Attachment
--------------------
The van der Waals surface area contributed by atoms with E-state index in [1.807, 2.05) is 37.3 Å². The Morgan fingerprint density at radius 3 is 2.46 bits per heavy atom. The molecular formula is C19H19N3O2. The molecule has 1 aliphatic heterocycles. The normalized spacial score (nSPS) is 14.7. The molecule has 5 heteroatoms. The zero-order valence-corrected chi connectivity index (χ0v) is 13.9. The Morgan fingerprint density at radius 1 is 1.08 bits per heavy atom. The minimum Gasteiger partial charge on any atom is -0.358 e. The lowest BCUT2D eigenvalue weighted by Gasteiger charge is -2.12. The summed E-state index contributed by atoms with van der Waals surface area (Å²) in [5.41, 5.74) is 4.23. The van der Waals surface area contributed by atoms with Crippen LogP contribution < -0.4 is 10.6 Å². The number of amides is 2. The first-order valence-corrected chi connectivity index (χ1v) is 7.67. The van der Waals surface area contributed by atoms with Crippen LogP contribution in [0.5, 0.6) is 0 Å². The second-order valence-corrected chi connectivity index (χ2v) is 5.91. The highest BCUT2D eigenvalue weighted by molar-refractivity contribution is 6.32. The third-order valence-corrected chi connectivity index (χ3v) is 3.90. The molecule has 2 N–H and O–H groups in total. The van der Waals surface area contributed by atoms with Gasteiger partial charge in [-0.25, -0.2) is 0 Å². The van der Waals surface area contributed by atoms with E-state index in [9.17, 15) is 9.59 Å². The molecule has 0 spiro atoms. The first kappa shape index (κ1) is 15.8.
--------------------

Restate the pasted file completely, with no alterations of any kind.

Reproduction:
The van der Waals surface area contributed by atoms with E-state index in [1.807, 2.05) is 37.3 Å². The Morgan fingerprint density at radius 3 is 2.46 bits per heavy atom. The molecular formula is C19H19N3O2. The molecule has 1 aliphatic heterocycles. The normalized spacial score (nSPS) is 14.7. The molecule has 5 heteroatoms. The zero-order valence-corrected chi connectivity index (χ0v) is 13.9. The Morgan fingerprint density at radius 1 is 1.08 bits per heavy atom. The minimum Gasteiger partial charge on any atom is -0.358 e. The lowest BCUT2D eigenvalue weighted by Gasteiger charge is -2.12. The summed E-state index contributed by atoms with van der Waals surface area (Å²) in [5.41, 5.74) is 4.23. The van der Waals surface area contributed by atoms with Crippen LogP contribution < -0.4 is 10.6 Å². The number of amides is 2. The first-order valence-corrected chi connectivity index (χ1v) is 7.67. The van der Waals surface area contributed by atoms with Crippen LogP contribution in [0.5, 0.6) is 0 Å². The second-order valence-corrected chi connectivity index (χ2v) is 5.91. The highest BCUT2D eigenvalue weighted by molar-refractivity contribution is 6.32. The third-order valence-corrected chi connectivity index (χ3v) is 3.90. The molecule has 2 N–H and O–H groups in total. The van der Waals surface area contributed by atoms with Gasteiger partial charge in [-0.25, -0.2) is 0 Å². The van der Waals surface area contributed by atoms with E-state index in [9.17, 15) is 9.59 Å². The molecule has 0 spiro atoms. The first kappa shape index (κ1) is 15.8.